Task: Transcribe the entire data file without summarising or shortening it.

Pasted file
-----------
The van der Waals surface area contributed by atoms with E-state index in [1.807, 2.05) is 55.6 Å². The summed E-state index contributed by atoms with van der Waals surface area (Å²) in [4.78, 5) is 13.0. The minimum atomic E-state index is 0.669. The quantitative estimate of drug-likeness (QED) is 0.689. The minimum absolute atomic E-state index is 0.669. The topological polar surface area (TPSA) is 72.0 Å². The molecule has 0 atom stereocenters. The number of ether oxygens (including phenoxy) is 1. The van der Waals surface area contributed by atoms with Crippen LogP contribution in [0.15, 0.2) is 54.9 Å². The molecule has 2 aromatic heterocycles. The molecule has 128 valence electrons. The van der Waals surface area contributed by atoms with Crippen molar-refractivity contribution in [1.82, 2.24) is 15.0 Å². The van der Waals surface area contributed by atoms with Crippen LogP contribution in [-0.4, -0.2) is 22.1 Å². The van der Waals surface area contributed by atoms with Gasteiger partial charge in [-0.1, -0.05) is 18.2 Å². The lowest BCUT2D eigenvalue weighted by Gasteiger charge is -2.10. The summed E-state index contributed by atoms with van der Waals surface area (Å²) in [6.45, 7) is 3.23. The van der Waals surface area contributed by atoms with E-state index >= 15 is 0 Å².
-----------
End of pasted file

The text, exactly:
The van der Waals surface area contributed by atoms with E-state index in [1.807, 2.05) is 55.6 Å². The summed E-state index contributed by atoms with van der Waals surface area (Å²) in [4.78, 5) is 13.0. The minimum atomic E-state index is 0.669. The quantitative estimate of drug-likeness (QED) is 0.689. The minimum absolute atomic E-state index is 0.669. The topological polar surface area (TPSA) is 72.0 Å². The molecule has 0 atom stereocenters. The number of ether oxygens (including phenoxy) is 1. The van der Waals surface area contributed by atoms with Crippen LogP contribution in [0.15, 0.2) is 54.9 Å². The molecule has 2 aromatic heterocycles. The molecule has 128 valence electrons. The van der Waals surface area contributed by atoms with Crippen molar-refractivity contribution in [1.82, 2.24) is 15.0 Å². The van der Waals surface area contributed by atoms with Crippen LogP contribution in [-0.4, -0.2) is 22.1 Å². The van der Waals surface area contributed by atoms with Gasteiger partial charge in [-0.1, -0.05) is 18.2 Å². The lowest BCUT2D eigenvalue weighted by Gasteiger charge is -2.10. The summed E-state index contributed by atoms with van der Waals surface area (Å²) in [6.45, 7) is 3.23. The van der Waals surface area contributed by atoms with E-state index >= 15 is 0 Å².